That is the reason why so many go about in an impoverished condition, who confess neither to God nor man, and, knowing not what is the matter with them, are a burden to themselves and others. The godfather did not wish to press the matter, for he thought: If singing and praying and the word of God does not do it, nothing else will as yet be of use.

Chapter XI. Change.

But when the next quarter came round, which would be the last of his apprenticeship, then the old man said: "Heiner, this time you remain here, and I will go yonder and look after the linen."

Heinerle looked anxiously at his godfather, and was surprised, but he knew that it would not avail anything to remonstrate, for godfather had a way with him of speaking which no one could gainsay. He soon made his appearance, took the bag on his shoulders, packed all sorts of things into it, fetched also all the drawings which Heinerle had prepared, and went across the mountain. Frau Huber was terrified when she saw the godfather come quite early in the afternoon, and could think of nothing but that Heinerle was ill or dead, of which fear the godfather soon relieved her. Then he sat by the bed of old Huber, who could no longer get up, felt his pulse, looked into his eyes, and said: "Kinsman, you have not much further to go; you will soon be home. I think you will be glad enough and rejoice, when you can rest your tired bones."

Huber nodded his head. "You are right, kinsman," said he slowly. "The breath is short, and the grave is there; I only pray our Lord God that He will make the way short."

"You won't remain a minute longer in the fire, friend, than is necessary. That would be a bad goldsmith who left the silver and gold one moment even too long in the crucible. Our Lord softens us with affliction, but He will not let His children burn."

"Yes," said Huber, "if only it was not breathlessness, I would rather have another illness."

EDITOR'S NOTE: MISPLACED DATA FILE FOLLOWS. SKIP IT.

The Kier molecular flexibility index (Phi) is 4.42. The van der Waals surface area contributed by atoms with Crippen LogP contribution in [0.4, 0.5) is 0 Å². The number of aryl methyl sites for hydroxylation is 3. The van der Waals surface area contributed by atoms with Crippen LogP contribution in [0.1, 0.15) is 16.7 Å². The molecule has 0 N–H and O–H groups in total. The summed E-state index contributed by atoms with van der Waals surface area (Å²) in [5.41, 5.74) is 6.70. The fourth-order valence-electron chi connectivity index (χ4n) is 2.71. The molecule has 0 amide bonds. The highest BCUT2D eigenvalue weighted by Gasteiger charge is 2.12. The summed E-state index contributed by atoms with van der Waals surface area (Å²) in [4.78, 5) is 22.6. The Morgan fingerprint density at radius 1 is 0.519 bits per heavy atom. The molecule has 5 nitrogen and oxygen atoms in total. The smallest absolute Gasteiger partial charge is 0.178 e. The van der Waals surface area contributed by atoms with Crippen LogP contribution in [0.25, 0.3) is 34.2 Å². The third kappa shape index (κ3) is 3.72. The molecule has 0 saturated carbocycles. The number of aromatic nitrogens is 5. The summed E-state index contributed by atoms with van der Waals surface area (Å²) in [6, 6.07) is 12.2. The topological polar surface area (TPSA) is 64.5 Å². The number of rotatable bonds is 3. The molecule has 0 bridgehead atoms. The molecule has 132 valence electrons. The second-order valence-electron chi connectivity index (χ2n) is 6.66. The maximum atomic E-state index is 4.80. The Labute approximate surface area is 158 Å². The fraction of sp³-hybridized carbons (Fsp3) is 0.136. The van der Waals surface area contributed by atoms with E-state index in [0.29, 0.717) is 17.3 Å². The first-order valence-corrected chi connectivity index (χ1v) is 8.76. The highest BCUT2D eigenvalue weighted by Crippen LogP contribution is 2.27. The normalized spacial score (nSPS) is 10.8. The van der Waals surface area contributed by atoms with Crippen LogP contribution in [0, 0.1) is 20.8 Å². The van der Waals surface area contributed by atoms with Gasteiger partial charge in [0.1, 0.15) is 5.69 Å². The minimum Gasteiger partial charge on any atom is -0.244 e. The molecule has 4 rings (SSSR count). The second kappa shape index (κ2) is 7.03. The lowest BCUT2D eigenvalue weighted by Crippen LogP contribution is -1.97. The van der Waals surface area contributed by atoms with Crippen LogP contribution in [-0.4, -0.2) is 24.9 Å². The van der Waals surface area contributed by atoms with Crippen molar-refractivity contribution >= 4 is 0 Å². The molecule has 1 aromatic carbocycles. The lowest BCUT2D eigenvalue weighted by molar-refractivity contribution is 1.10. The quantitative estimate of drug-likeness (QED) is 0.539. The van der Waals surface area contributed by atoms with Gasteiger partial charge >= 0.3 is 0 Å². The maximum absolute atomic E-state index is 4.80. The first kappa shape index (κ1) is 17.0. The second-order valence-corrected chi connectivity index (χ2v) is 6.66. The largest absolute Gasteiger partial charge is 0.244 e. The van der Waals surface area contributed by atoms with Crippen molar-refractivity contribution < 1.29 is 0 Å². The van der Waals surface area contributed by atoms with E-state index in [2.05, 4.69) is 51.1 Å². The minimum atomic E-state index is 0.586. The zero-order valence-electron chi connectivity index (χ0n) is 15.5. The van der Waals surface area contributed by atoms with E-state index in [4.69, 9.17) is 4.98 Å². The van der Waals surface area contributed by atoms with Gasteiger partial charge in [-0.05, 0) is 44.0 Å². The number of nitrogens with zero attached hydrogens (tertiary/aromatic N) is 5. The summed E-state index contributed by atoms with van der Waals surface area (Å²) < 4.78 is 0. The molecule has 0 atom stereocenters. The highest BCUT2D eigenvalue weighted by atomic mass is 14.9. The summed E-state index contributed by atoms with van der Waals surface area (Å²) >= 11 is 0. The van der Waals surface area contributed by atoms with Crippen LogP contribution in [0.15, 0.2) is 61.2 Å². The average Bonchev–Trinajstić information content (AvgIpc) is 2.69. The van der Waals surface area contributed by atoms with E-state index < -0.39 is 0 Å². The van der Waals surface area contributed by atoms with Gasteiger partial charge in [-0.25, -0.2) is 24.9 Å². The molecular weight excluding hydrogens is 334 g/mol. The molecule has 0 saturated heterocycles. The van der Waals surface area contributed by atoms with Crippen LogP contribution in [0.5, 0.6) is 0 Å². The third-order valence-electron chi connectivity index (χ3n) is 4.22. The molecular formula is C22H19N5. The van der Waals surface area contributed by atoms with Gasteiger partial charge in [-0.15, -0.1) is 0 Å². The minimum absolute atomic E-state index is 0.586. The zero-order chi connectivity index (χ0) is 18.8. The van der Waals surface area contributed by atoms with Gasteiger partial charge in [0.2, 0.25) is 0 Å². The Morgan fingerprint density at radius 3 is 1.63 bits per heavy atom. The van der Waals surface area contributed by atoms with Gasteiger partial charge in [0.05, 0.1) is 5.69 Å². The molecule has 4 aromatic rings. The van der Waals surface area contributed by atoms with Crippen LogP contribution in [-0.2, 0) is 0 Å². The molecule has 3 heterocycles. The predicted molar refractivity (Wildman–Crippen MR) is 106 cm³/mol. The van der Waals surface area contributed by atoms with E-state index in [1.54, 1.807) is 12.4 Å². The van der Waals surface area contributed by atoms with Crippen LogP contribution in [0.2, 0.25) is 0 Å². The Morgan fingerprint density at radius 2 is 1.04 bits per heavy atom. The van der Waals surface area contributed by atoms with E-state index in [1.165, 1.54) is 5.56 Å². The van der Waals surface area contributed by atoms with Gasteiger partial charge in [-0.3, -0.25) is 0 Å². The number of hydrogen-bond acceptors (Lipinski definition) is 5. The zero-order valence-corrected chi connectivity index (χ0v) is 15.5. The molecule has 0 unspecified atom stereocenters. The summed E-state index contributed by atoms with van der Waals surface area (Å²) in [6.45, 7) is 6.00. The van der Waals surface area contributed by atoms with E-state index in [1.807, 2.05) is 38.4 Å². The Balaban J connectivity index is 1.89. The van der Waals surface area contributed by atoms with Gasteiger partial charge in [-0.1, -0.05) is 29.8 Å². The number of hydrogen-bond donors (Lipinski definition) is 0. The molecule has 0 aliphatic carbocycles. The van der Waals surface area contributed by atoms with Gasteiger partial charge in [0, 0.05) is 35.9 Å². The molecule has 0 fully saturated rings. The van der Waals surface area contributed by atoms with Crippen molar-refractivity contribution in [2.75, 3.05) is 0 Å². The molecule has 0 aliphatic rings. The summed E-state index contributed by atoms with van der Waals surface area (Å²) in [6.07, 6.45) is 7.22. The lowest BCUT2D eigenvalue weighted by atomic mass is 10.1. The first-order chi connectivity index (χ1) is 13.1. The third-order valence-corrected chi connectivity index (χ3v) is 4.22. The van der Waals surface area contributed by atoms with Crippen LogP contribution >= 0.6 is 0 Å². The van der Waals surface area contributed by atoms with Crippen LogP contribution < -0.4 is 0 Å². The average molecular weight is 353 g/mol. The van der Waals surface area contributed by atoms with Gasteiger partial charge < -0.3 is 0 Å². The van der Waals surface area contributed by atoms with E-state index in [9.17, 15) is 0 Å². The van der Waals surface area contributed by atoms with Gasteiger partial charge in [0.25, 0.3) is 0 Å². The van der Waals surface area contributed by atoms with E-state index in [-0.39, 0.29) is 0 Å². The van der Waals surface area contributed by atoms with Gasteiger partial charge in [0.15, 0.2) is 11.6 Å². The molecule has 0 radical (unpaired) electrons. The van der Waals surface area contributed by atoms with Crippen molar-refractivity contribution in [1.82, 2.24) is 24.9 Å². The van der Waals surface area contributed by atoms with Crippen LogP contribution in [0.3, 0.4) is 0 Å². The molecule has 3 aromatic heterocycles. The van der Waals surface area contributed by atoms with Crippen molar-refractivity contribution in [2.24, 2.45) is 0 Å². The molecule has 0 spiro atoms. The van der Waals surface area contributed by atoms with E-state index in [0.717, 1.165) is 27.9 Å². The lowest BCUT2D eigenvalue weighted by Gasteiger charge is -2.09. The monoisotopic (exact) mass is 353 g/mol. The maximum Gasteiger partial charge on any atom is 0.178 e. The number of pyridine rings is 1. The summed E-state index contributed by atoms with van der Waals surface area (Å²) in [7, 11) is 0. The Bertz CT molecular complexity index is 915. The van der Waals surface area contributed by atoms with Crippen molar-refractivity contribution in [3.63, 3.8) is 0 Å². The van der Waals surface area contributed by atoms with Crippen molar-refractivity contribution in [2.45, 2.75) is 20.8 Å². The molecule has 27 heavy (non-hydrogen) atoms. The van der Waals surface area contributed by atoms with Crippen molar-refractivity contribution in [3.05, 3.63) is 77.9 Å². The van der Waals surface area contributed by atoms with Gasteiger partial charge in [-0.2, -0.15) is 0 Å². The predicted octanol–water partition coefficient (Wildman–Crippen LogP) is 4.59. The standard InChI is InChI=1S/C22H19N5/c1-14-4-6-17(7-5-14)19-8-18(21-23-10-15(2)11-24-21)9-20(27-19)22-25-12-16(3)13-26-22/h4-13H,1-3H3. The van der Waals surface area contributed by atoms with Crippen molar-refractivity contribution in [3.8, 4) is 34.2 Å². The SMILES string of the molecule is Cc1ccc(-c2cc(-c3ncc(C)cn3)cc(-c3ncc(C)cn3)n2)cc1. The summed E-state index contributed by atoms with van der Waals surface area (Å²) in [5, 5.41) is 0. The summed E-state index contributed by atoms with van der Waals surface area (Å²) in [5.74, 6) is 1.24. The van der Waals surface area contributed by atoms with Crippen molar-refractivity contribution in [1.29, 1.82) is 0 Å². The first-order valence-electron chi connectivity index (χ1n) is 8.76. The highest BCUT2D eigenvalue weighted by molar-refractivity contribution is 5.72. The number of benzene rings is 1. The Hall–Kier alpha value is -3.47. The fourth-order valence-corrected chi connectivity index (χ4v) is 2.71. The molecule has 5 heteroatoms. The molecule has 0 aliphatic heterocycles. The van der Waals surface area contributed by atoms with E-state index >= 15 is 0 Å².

"Kinsman, be content. You know the doctor always lays on the plaster where it draws, and does not prescribe for the patients what they like, but what is good for them. Therefore only think; want of breath is exactly what is right for me. Each one's cross is as rightly measured as the shoe for the foot; and each shoe presses when it is still new, and if it does not press a little, then it does not fit firmly."

Huber smiled and said: "Kinsman, you are a good comforter. Would God I had you always sitting by my bed, then I might bear it with more patience."

The two talked for a long time together, and the godfather helped Huber to bind up his pack and to make himself ready for his journey. But after that he went into the kitchen to Frau Huber, and begged her to come out into the arbour in the garden with him, for he had something to discuss with her. When they were outside and alone, the godfather began: "Crescenz, since your Heiner was with you last time he has not been like he was before, and that grieves me. Do you know what is the matter with him?"

Frau Huber lowered her eyes and said nothing. But the godfather would not be turned aside, and said:

"Crescenz, you are my sister's daughter, and she bound you to my heart; I think that I am worth an answer. So make short work of it."

And here no opposition availed; that Frau Huber felt as well as Heiner. First she spoke round about it, then of the people's and the Pastor's opinion, and at last she said it all out. For her eagerness helped her, and many a pleading word accompanied her tale, which she thought must touch her kinsman's heart. He heard her in silence, and let her have her say out, for he had none of that want of tact which makes many people put in a word without waiting the instant an idea comes into their mind.